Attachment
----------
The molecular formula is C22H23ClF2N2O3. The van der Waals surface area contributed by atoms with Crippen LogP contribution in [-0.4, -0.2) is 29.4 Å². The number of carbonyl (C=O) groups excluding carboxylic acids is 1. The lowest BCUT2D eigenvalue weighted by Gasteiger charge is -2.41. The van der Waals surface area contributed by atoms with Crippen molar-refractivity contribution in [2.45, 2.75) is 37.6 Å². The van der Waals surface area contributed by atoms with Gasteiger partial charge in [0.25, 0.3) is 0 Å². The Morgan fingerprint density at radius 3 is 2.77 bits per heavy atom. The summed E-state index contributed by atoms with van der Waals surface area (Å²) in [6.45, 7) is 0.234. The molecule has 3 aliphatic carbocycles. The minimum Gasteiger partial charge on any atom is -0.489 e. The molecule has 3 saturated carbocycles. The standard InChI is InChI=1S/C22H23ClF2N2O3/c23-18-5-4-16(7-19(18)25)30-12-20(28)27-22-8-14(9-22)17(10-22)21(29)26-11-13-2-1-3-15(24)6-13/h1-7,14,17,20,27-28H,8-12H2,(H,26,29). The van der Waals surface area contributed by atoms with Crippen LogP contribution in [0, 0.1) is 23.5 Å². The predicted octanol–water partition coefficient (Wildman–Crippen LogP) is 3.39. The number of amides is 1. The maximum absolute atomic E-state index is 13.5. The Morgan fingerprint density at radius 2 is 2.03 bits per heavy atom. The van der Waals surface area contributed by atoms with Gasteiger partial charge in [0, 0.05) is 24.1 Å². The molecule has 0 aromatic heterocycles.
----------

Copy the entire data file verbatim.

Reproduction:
The molecular formula is C22H23ClF2N2O3. The van der Waals surface area contributed by atoms with Crippen LogP contribution in [-0.4, -0.2) is 29.4 Å². The number of carbonyl (C=O) groups excluding carboxylic acids is 1. The lowest BCUT2D eigenvalue weighted by Gasteiger charge is -2.41. The van der Waals surface area contributed by atoms with Crippen molar-refractivity contribution in [2.45, 2.75) is 37.6 Å². The van der Waals surface area contributed by atoms with Gasteiger partial charge in [0.25, 0.3) is 0 Å². The Morgan fingerprint density at radius 3 is 2.77 bits per heavy atom. The summed E-state index contributed by atoms with van der Waals surface area (Å²) in [6.45, 7) is 0.234. The molecule has 3 aliphatic carbocycles. The minimum Gasteiger partial charge on any atom is -0.489 e. The molecule has 3 saturated carbocycles. The standard InChI is InChI=1S/C22H23ClF2N2O3/c23-18-5-4-16(7-19(18)25)30-12-20(28)27-22-8-14(9-22)17(10-22)21(29)26-11-13-2-1-3-15(24)6-13/h1-7,14,17,20,27-28H,8-12H2,(H,26,29). The van der Waals surface area contributed by atoms with Crippen LogP contribution in [0, 0.1) is 23.5 Å². The predicted octanol–water partition coefficient (Wildman–Crippen LogP) is 3.39. The number of amides is 1. The maximum absolute atomic E-state index is 13.5. The Morgan fingerprint density at radius 2 is 2.03 bits per heavy atom. The van der Waals surface area contributed by atoms with Gasteiger partial charge in [0, 0.05) is 24.1 Å². The molecule has 0 aromatic heterocycles.